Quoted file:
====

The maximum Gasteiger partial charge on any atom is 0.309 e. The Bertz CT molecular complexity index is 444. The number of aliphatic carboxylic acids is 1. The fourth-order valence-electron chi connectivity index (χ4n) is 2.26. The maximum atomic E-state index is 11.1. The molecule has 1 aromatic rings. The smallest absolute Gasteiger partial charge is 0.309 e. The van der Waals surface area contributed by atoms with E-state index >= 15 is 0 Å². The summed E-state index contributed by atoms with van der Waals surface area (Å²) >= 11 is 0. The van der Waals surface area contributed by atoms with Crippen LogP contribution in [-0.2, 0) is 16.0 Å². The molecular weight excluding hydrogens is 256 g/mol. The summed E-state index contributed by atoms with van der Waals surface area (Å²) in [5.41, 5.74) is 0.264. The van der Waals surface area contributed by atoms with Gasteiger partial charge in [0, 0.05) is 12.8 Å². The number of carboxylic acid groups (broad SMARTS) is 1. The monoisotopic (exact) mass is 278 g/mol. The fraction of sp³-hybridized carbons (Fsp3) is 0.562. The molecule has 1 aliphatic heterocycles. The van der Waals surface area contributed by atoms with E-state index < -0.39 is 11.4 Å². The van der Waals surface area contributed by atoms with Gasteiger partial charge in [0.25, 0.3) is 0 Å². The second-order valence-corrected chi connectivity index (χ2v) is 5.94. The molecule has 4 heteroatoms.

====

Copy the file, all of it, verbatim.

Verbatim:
The maximum Gasteiger partial charge on any atom is 0.309 e. The Bertz CT molecular complexity index is 444. The number of aliphatic carboxylic acids is 1. The fourth-order valence-electron chi connectivity index (χ4n) is 2.26. The maximum atomic E-state index is 11.1. The molecule has 1 aromatic rings. The smallest absolute Gasteiger partial charge is 0.309 e. The van der Waals surface area contributed by atoms with E-state index >= 15 is 0 Å². The summed E-state index contributed by atoms with van der Waals surface area (Å²) >= 11 is 0. The van der Waals surface area contributed by atoms with Crippen LogP contribution in [-0.2, 0) is 16.0 Å². The molecular weight excluding hydrogens is 256 g/mol. The summed E-state index contributed by atoms with van der Waals surface area (Å²) in [5.41, 5.74) is 0.264. The van der Waals surface area contributed by atoms with Gasteiger partial charge in [0, 0.05) is 12.8 Å². The number of carboxylic acid groups (broad SMARTS) is 1. The monoisotopic (exact) mass is 278 g/mol. The fraction of sp³-hybridized carbons (Fsp3) is 0.562. The molecule has 1 aliphatic heterocycles. The van der Waals surface area contributed by atoms with E-state index < -0.39 is 11.4 Å². The van der Waals surface area contributed by atoms with Gasteiger partial charge in [0.25, 0.3) is 0 Å². The second-order valence-corrected chi connectivity index (χ2v) is 5.94. The molecule has 4 heteroatoms.